By Aristotle; W.D. Ross (ed.)
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Additional info for Aristotle's Prior and Posterior Analytics: A Revised Text with Introduction and Commentary
We can point out a certain number of types, but we can never say these are all the valid types there can be. The logic of syllogism is thus the fundamental part of the logic of inference, and it was in THE PURE OR ASSERTORIC SYLLOGISM 37 accordance with the proper order of things that it should be the first to be worked out. Aristotle not infrequently speaks as if there were other fonns of inference than syllogism-induction, example, enthymeme. But there is an important chapterl in which he argues that if inference is to be valid it must take the syllogistic fonn; and that this was his predominant view is confinned when we look at what he says about these other types.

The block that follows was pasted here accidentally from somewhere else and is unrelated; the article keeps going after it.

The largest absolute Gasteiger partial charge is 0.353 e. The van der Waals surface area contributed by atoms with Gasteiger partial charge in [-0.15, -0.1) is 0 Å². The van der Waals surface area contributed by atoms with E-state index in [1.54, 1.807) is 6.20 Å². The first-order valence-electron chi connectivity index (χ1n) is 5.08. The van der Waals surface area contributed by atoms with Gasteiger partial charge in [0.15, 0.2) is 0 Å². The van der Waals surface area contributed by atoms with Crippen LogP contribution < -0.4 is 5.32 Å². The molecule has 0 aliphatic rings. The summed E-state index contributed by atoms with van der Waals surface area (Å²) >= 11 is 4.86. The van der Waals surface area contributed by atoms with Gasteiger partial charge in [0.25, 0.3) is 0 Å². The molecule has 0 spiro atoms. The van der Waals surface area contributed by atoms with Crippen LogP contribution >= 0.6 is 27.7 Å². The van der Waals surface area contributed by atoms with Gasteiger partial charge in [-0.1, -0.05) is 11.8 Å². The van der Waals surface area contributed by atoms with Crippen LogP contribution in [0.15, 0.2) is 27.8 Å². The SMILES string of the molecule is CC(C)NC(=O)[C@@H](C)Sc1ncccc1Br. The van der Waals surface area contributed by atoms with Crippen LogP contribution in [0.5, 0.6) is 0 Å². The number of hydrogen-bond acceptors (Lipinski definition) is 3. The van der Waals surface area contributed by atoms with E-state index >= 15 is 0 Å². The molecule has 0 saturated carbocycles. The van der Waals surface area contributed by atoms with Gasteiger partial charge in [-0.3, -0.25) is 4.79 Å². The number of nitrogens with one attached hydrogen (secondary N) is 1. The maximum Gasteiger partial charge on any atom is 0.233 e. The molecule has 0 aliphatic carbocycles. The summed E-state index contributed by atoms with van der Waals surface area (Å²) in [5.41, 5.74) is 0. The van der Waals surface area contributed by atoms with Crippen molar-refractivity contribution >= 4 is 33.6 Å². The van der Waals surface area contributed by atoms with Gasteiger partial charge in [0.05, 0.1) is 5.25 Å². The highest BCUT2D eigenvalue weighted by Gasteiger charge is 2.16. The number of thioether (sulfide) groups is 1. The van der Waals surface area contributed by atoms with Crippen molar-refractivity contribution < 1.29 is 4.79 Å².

124. IS-2I. INTRODUCTION 42 cannot be more closely related to the minor than the middle is. I (2) He pointed to examples, quite comparable to those which Aristotle uses to prove his point: (a) Every man is necessarily an animal, and it might be true at some time that everything that was in movement was a man; but it could not be true that everything in movement was necessarily an animal. (b) Every literate being necessarily has scientific knowledge, and it might be true that every man was literate; but it could not be true that every man necessarily has scientific knowledge.
Post. 7I&24-bS, 86&22""9. THE MODAL SYLLOGISM accused of inconsistency here. He is not saying that some white things are necessarily animals and then that nothing white is an animal. These are simply illustrative propositions; he is merely saying that if propositions a and b were true, it might still not be necessary that some white things should not be in movement, and that if propositions c and d were true, it might still not be necessary that nothing white should be a man. His examples, then, throw no light on the question what kinds of facts he regards as necessary, and what kinds as not necessary.
Aristotle's Prior and Posterior Analytics: A Revised Text with Introduction and Commentary by Aristotle; W.D. Ross (ed.)